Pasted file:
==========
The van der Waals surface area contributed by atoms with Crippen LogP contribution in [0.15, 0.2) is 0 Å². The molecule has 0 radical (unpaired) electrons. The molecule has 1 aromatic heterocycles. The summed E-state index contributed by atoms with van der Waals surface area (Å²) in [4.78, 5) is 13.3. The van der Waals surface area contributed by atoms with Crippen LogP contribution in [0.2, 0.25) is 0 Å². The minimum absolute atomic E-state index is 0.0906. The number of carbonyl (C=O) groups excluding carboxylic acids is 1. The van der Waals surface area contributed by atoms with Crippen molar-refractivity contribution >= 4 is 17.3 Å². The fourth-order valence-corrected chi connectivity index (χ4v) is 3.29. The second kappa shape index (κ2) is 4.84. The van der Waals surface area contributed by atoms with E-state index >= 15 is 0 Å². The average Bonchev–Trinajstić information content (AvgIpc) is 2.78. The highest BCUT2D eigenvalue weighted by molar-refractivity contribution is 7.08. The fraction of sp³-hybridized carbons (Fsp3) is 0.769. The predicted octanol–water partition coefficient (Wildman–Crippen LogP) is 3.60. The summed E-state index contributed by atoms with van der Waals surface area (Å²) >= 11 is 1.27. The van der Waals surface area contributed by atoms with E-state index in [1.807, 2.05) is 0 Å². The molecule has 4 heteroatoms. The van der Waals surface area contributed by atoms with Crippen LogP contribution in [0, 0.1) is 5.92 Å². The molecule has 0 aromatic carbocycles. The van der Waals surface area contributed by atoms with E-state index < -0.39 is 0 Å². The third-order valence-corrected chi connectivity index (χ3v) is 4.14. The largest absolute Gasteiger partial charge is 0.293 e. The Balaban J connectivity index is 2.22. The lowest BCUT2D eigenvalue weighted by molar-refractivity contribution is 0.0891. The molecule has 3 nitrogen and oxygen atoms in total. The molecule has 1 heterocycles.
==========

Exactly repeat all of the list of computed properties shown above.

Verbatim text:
The van der Waals surface area contributed by atoms with Crippen LogP contribution in [0.15, 0.2) is 0 Å². The molecule has 0 radical (unpaired) electrons. The molecule has 1 aromatic heterocycles. The summed E-state index contributed by atoms with van der Waals surface area (Å²) in [4.78, 5) is 13.3. The van der Waals surface area contributed by atoms with Crippen LogP contribution in [0.2, 0.25) is 0 Å². The minimum absolute atomic E-state index is 0.0906. The number of carbonyl (C=O) groups excluding carboxylic acids is 1. The van der Waals surface area contributed by atoms with Crippen molar-refractivity contribution >= 4 is 17.3 Å². The fourth-order valence-corrected chi connectivity index (χ4v) is 3.29. The second kappa shape index (κ2) is 4.84. The van der Waals surface area contributed by atoms with E-state index >= 15 is 0 Å². The average Bonchev–Trinajstić information content (AvgIpc) is 2.78. The highest BCUT2D eigenvalue weighted by molar-refractivity contribution is 7.08. The fraction of sp³-hybridized carbons (Fsp3) is 0.769. The predicted octanol–water partition coefficient (Wildman–Crippen LogP) is 3.60. The summed E-state index contributed by atoms with van der Waals surface area (Å²) >= 11 is 1.27. The van der Waals surface area contributed by atoms with E-state index in [1.807, 2.05) is 0 Å². The molecule has 4 heteroatoms. The van der Waals surface area contributed by atoms with Crippen LogP contribution in [0, 0.1) is 5.92 Å². The molecule has 0 aromatic carbocycles. The van der Waals surface area contributed by atoms with E-state index < -0.39 is 0 Å². The third-order valence-corrected chi connectivity index (χ3v) is 4.14. The largest absolute Gasteiger partial charge is 0.293 e. The Balaban J connectivity index is 2.22. The lowest BCUT2D eigenvalue weighted by molar-refractivity contribution is 0.0891. The molecule has 3 nitrogen and oxygen atoms in total. The molecule has 1 heterocycles.